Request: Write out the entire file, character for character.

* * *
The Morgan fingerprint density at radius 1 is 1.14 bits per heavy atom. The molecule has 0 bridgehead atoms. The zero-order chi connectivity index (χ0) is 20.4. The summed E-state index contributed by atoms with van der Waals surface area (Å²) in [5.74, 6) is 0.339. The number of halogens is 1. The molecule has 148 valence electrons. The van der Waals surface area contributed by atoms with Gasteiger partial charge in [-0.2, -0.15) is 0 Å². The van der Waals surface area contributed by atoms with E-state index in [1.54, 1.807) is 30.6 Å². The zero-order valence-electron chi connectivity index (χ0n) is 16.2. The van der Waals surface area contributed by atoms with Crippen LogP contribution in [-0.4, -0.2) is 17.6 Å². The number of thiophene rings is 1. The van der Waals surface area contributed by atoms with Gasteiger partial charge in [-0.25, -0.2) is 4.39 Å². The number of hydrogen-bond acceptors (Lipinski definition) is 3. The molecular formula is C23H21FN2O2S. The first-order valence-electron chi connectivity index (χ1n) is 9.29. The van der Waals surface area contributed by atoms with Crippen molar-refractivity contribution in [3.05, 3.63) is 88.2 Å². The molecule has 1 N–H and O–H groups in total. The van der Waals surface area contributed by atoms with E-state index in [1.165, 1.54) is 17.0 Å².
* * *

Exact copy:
The Morgan fingerprint density at radius 1 is 1.14 bits per heavy atom. The molecule has 0 bridgehead atoms. The zero-order chi connectivity index (χ0) is 20.4. The summed E-state index contributed by atoms with van der Waals surface area (Å²) in [5.74, 6) is 0.339. The number of halogens is 1. The molecule has 148 valence electrons. The van der Waals surface area contributed by atoms with Gasteiger partial charge in [-0.2, -0.15) is 0 Å². The van der Waals surface area contributed by atoms with E-state index in [1.54, 1.807) is 30.6 Å². The zero-order valence-electron chi connectivity index (χ0n) is 16.2. The van der Waals surface area contributed by atoms with Crippen LogP contribution in [-0.4, -0.2) is 17.6 Å². The number of thiophene rings is 1. The van der Waals surface area contributed by atoms with Gasteiger partial charge in [-0.25, -0.2) is 4.39 Å². The number of hydrogen-bond acceptors (Lipinski definition) is 3. The molecular formula is C23H21FN2O2S. The first-order valence-electron chi connectivity index (χ1n) is 9.29. The van der Waals surface area contributed by atoms with Crippen molar-refractivity contribution in [3.05, 3.63) is 88.2 Å². The molecule has 1 N–H and O–H groups in total. The van der Waals surface area contributed by atoms with E-state index in [1.165, 1.54) is 17.0 Å².